Volcanic activity frees giant scorpions from the earth who wreak havoc in the rural countryside and eventually threaten Mexico City.


That pretty much covers it. Richard Denning, who was one of those sturdy heroic types and who appeared in several other monster films and lots of other movies, is geologist Hank Scott. He has come to study the volcano with fellow scientist Artur Ramos (Carlos Rivas). They come across scenes of destruction and an seemingly abandoned baby and a dead policeman. They hear strange sounds. They are both smart enough to make tracks out of there.

The next day, they resume their driving around the volcano-scarred region and rescue beautiful ranch owner Teresa Alvarez, played by Mara Corday, after her horse throws her. They drive her back to her ranch and accept her hospitality. They meet the annoying Juanito (Mario Navarro), who crushes on Hank and almost gets Hank and Artur killed a couple of times later in the film.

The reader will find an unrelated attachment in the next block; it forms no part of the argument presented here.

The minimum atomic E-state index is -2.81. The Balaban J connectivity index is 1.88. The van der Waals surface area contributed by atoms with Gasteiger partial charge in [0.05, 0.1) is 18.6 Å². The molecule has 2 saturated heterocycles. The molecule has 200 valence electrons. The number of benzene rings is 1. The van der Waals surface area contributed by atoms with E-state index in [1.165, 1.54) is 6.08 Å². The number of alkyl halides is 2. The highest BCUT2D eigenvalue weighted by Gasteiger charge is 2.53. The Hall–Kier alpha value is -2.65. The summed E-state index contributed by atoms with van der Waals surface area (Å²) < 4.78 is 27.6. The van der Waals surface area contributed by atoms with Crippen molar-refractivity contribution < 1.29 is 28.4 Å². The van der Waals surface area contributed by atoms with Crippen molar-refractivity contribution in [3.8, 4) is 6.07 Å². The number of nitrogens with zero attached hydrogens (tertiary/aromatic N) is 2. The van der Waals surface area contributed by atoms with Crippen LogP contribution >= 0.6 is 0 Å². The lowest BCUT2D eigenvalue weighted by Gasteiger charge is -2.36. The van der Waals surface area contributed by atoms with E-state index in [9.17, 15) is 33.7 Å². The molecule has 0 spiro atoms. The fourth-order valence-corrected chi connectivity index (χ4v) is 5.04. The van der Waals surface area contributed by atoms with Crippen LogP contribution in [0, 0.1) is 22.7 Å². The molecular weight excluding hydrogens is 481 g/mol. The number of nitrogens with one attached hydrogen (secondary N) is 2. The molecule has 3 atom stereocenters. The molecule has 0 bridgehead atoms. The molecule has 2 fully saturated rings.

After dinner, everyone is having a fine time smoking cigarettes on account of they didn’t know about that whole cancer thing in 1957. Then the scorpions come, including the big one who this movie takes its name from.

Destruction. Dead cattle. Dead villagers. A trip to the area around the volcano to find where these ancient creatures are coming from. A trip down into a vast underground cavern where the scientists and stowaway Juanito get attacked by a giant trap spider and worm recovered from the King Kong cutting room floor, but given a second chance at cinema fame here. The scientists get a key photo that will play a major plot role soon. They survive. Juanito survives.

Blow up a mountain. Bury the scorpions. They find their way out and go to Mexico City where they wreck a Lionel train and eat a bunch of passengers. Blood lust seizes the biggest scorpion who kills all the others by stabbing them in that one vulnerable spot on their necks captured in the afore-mention photo.